print Sqrt(60)
print Arctan(1)

By the way, if you look in most calculus textbooks, you will see that it is a long-standing tradition not to capitalize those initial letters.

6$\frac{1}{2}$. A note about "log" vs "ln":

While we're talking about the built-in functions, it might be nice to clarify an issue about log and ln. In higher mathematics, the useful logarithm is almost always the natural logarithm, not the common logarithm or the binary logarithm. For this reason, higher mathematics textbooks, such as those used in the university curriculum after the midpoint of a math degree, use log(x) to mean the natural logarithm of $x$.

Yet, high-school mathematics textbooks, and many textbooks used in freshman calculus or precalculus, use the following notation:

  • ln(x) is the natural logarithm of $x$. (In other words, base $e$.)
  • ld(x) is the binary logarithm of $x$. (In other words, base $2$.)
  • log(x) is the common logarithm of $x$. (In other words, base $10$.)
  • It should be noted that the last one is very popular in both chemistry and geology. For example, pH uses the common logarithm, as does the Richter scale for earthquakes.

In any case, to be compatible with higher mathematics textbooks, Sage uses log(x) internally to mean the natural logarithm of $x$, not the common logarithm.

Yet, if you type ln(x), Sage will understand and allow it. This leads to an odd situation. If you type ln(17) then Sage will respond log(17), and that can be rather confusing to a precalculus student.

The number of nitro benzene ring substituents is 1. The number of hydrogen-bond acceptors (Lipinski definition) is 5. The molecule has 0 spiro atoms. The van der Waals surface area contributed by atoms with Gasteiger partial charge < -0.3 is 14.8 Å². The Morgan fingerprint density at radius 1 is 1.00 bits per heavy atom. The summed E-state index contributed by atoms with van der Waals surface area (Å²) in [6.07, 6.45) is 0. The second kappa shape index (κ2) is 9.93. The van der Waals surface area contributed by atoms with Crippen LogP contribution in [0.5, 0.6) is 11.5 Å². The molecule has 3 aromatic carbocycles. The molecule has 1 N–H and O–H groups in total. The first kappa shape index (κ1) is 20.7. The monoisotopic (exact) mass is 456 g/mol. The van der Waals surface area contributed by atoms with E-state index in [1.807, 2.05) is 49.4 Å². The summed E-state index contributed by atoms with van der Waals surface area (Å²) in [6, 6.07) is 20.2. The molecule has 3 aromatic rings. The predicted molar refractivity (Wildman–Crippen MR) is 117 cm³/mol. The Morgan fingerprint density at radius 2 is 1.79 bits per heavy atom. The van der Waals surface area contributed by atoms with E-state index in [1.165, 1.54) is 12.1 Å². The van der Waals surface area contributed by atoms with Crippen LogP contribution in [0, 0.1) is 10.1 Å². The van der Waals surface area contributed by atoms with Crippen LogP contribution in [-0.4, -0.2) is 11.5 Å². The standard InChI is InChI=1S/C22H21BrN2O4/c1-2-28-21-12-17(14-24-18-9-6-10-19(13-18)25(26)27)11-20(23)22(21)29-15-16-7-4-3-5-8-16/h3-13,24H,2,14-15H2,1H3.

7. Parameters in the wrong order

When programming, it is very easy to get the parameters in the wrong order. Consider the following example. Let's suppose that I'm asked to find the 4th-degree Taylor approximation to the function $f(x)=\sqrt{x}$ computed about the point $x=9$.

Therefore, I type taylor( sqrt(x), x, 4, 9 ) and I get back something very strange. The response is

715/8589934592*(x - 4)^9 - 429/1073741824*(x - 4)^8 + 33/16777216*(x - 4)^7 - 21/2097152*(x - 4)^6 + 7/131072*(x - 4)^5 - 5/16384*(x - 4)^4 + 1/512*(x - 4)^3 - 1/64*(x - 4)^2 + 1/4*x + 1

which is weird because I am expecting a 4th-degree polynomial, and I have a 9th-degree polynomial instead. Moreover, the repeated appearance of $(x-4)$ makes it seem as though the polynomial were constructed about $x=4$ and not about $x=9$.

I should have typed instead taylor( sqrt(x), x, 9, 4 ) to do that. I get the much more reasonable answer of